By Rabbi Avraham
Fischer. A publication of the Orthodox Union in cooperation with the Seymour
J. Abrams Orthodox Union Jerusalem World Center
July 27, 2002
Moshe, the great teacher of Israel, guides his people both in
the service of Hashem and in compassion towards one another:
Behold, to Hashem, your G-d, belong the heavens and the
heavens of the heavens, the earth and all that is in it. It was your
forefathers alone that Hashem desired to love them, and He chose their
descendants after them you out of all the nations, as this very day. And you
shall circumcise the foreskin of your heart, and your neck shall you stiffen
no longer. For Hashem, your G-d, is G-d over all natural forces, and Lord of
lords, the Great, Mighty and Awesome G-d, Who does not favor persons and Who
does not take a bribe. He exacts the justice of the orphan and widow, and
loves the stranger to give him food and clothing. And you shall love the
stranger, for you were strangers in the land of Egypt (Devarim 10:14-19).
Taken separately, each of the lofty ideals expressed here is comprehensible.
However, how do these principles flow from one to the other ? And, what is the
combined effect of this passage from start to finish? Let us examine the
explanations of some of our commentaries.
Behold, to Hashem, your G-d, belong the heavens and the heavens of the
heavens, the earth and all that is in it. It was your forefathers alone that
Hashem desired (vs.14-15):
understands that “the heavens and the heavens of the heavens” refers to the
vast extent of the created universe. He states simply that, despite the fact
that Hashem is Lord over the entire universe, nonetheless He chose your
forefathers to cherish more than everything else.
Sforno (R. Ovadia ben Yaakov Sforno, c. 1470-c.1550) understands that “the
heavens and the heavens of the heavens” refers to the forces of nature and
elaborates on the chosenness of the Patriarchs. Although Hashem could have
occupied Himself exclusively with the sublime, immutable powers of the
universe that He created, He specifically selected Avraham, Yitzchak and
Yaakov, and even altered the powers of the universe for their sake. This was
in order to achieve a goal even more exalted than these powers namely the
production of the ideal human being who exercises his free will to emulate his
Haamek Davar (R.
Naftali Tzvi Yehudah Berlin, 1817-1893) understands “the heavens and the
heavens of the heavens” as referring to the angels. He argues that, in this
passage, Moshe addresses his admonitions to each group of people according to
their degree of connection to Hashem.
Accordingly, Hashem preferred the Patriarchs over the pure
angels who inhabit the heavens, since the Patriarchs were able to perfect
their service to Hashem through action, which angels are not able to do.
…and He chose their descendants after them you out of all the nations, as this
very day (v.15):
Rashi: This preference for the Patriarchs is continued in you,
as you yourselves have seen in the past.
Sforno: Moshe urges us to emulate the Patriarchs in the future: And you shall
circumcise the foreskin of your heart remove misleading ideas from your mind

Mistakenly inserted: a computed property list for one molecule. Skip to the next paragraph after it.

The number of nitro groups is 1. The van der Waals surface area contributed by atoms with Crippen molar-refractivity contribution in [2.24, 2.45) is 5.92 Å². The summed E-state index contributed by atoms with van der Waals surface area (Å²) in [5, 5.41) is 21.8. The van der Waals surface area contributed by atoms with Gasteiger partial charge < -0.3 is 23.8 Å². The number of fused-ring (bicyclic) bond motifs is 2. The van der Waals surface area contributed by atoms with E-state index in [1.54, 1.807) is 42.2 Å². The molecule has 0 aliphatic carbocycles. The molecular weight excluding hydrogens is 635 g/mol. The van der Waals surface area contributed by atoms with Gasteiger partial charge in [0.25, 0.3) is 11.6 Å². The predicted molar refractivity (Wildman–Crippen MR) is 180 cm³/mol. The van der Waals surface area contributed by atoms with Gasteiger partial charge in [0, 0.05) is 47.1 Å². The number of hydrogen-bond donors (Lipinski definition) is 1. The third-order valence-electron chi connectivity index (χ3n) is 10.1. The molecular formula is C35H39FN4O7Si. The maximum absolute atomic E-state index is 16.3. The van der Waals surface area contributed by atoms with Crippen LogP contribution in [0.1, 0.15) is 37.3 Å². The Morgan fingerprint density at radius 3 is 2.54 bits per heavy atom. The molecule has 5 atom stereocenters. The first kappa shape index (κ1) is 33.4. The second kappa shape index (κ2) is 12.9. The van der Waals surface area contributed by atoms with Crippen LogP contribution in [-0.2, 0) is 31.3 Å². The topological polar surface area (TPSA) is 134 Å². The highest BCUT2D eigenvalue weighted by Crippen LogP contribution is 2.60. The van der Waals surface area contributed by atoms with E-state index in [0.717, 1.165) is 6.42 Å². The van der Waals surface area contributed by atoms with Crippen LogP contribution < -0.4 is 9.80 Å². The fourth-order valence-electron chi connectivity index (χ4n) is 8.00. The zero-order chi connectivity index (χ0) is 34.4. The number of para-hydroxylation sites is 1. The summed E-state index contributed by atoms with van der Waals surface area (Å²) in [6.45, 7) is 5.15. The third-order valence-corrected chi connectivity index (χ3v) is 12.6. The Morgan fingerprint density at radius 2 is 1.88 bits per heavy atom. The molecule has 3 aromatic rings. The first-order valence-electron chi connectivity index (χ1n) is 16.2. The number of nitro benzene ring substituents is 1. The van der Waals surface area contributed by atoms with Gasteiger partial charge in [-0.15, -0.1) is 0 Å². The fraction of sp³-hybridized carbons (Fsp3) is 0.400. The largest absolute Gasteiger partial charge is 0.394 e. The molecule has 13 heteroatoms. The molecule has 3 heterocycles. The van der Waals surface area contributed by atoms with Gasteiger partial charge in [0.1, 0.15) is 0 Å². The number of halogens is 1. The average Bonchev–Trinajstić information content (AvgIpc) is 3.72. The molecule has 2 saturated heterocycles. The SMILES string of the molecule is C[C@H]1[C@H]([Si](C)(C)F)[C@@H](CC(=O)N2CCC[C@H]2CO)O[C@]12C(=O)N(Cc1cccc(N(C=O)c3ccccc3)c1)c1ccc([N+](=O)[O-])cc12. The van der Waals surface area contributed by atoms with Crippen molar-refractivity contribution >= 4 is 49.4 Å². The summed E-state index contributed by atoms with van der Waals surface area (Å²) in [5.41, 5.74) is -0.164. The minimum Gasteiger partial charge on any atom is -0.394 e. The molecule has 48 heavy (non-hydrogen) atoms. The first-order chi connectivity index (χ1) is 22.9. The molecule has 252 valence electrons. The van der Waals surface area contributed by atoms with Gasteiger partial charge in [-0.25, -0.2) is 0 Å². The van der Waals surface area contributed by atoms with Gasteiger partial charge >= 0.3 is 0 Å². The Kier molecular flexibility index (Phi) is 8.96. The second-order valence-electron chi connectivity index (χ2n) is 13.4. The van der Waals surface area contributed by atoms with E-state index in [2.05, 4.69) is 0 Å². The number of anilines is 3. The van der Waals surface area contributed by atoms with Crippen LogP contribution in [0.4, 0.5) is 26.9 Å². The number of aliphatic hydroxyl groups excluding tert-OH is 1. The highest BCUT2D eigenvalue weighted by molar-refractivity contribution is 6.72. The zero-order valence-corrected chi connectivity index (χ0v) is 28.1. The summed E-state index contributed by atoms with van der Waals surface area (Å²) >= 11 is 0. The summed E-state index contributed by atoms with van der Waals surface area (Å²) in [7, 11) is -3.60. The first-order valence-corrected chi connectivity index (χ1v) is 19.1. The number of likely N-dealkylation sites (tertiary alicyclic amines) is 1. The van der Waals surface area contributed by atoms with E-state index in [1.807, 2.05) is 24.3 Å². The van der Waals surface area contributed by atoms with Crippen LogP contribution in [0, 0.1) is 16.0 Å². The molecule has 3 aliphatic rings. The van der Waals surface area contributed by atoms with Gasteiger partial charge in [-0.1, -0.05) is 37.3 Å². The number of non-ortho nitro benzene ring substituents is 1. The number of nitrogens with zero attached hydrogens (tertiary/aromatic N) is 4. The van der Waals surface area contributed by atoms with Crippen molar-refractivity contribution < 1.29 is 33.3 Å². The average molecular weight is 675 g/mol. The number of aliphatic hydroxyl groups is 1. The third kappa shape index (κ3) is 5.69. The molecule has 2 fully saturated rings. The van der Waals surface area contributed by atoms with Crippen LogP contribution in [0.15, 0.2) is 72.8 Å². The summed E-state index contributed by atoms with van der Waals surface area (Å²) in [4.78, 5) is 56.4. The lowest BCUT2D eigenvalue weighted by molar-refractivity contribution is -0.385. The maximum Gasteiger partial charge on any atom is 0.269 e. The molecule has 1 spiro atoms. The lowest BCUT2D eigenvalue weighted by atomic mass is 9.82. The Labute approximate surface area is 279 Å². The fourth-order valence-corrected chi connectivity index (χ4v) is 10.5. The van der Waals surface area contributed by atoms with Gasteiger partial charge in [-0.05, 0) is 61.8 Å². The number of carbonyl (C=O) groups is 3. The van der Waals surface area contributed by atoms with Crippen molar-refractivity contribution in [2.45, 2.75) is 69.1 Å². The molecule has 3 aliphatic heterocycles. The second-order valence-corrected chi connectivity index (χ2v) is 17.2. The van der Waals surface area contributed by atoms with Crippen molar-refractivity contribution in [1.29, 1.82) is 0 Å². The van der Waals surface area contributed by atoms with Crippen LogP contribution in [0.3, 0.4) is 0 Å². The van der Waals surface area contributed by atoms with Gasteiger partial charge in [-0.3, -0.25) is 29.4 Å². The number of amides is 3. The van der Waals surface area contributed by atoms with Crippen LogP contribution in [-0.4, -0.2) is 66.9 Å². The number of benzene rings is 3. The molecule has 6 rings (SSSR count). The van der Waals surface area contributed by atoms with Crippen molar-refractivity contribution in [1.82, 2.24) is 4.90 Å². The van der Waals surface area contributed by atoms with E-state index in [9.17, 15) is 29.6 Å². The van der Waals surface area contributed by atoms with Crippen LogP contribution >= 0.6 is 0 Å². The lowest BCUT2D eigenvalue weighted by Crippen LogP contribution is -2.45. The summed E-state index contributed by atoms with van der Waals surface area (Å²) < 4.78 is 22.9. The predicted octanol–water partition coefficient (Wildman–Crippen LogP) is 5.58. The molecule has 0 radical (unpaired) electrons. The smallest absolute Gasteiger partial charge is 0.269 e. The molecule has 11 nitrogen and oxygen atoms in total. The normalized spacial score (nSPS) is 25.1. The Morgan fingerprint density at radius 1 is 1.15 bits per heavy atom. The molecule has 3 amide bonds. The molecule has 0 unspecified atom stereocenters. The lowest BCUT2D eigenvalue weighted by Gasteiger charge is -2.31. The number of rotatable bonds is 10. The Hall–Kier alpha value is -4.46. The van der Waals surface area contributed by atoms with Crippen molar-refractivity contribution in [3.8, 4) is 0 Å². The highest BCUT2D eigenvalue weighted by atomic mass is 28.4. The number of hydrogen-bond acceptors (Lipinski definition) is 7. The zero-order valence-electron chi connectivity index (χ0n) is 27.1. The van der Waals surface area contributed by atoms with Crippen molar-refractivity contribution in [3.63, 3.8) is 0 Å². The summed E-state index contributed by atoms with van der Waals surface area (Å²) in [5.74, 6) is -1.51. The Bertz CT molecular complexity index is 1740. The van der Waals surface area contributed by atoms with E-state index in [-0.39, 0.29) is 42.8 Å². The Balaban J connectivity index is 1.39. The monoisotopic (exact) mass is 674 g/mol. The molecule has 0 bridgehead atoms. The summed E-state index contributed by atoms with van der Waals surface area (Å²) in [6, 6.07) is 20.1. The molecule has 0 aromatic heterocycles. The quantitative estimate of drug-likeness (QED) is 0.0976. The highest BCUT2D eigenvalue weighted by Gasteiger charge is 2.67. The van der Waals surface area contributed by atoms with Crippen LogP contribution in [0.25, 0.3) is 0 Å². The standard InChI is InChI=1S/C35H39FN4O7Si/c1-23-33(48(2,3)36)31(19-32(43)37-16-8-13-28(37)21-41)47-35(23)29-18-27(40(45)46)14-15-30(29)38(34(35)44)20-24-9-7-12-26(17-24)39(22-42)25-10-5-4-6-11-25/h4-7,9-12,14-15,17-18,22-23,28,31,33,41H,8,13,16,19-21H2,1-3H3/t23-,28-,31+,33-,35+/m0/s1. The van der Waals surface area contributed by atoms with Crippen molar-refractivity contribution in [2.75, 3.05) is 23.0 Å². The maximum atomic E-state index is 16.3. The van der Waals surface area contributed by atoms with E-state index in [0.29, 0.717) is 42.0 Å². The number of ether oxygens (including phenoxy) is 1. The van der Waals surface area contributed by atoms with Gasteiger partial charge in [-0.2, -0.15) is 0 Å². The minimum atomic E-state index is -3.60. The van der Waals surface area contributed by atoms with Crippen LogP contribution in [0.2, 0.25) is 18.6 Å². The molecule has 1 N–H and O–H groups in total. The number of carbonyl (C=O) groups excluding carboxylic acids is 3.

and, as a result, your neck shall you stiffen no longer because you will
be willing to know your Creator (v.16).
…the Great, Mighty and Awesome G-d, Who does not favor persons and Who does
not take a bribe (v.17):
Sforno: You will also realize Hashem’s love for justice, that
He will not “look the other way” if even a good person [or, we might add, the
descendant of saintly forefathers] does wrong.
Haamek Davar: Hashem values righteous deeds. Therefore, spiritual people must
not delude themselves that their general saintliness absolves them of the duty
to follow Hashem’s commands down to the smallest detail, or that they can
worship Hashem however they see fit. Rather, they must follow Hashem’s
commands as He dictated them. Hashem is One “Who does not favor persons and
Who does not take a bribe”, so one who may be active in one area of good
deeds, such as giving charity, is still obliged to obey Hashem in all other
areas. The service of every Jew, great and small, is thus precious to Hashem.
He exacts the justice of the orphan and widow, and loves the stranger to give
him food and clothing. And you shall love the stranger, for you were strangers
in the land of Egypt (vs. 18-19).
Haamek Davar: Hashem’s care extends to all, even to the
stranger who is alone in the world, just as Hashem cared for you when you had
no one else to protect you. Hashem’s solicitude allowed you to rise to your
spiritual potential; similarly, the stranger in your midst may contain great
spiritual potential, but you must enable him to have the same opportunities
for religious growth that Hashem afforded you.
The sweep of this passage is breathtaking, beginning with the farthest regions
of the universe and concluding with the least member of society.
And this is the point: Hashem is greater than all that exists, yet He allows
His Providence to extend to each and every element of creation. The greatness
of Hashem is seen in His concern for even the most marginal person. Insofar as
we are enjoined to emulate Hashem, we must take responsibility both for the
grand issues as well as the particulars of the Torah.
From greatest to smallest, all of creation falls within Hashem’s care. We must
strive for the same scope of concern as well.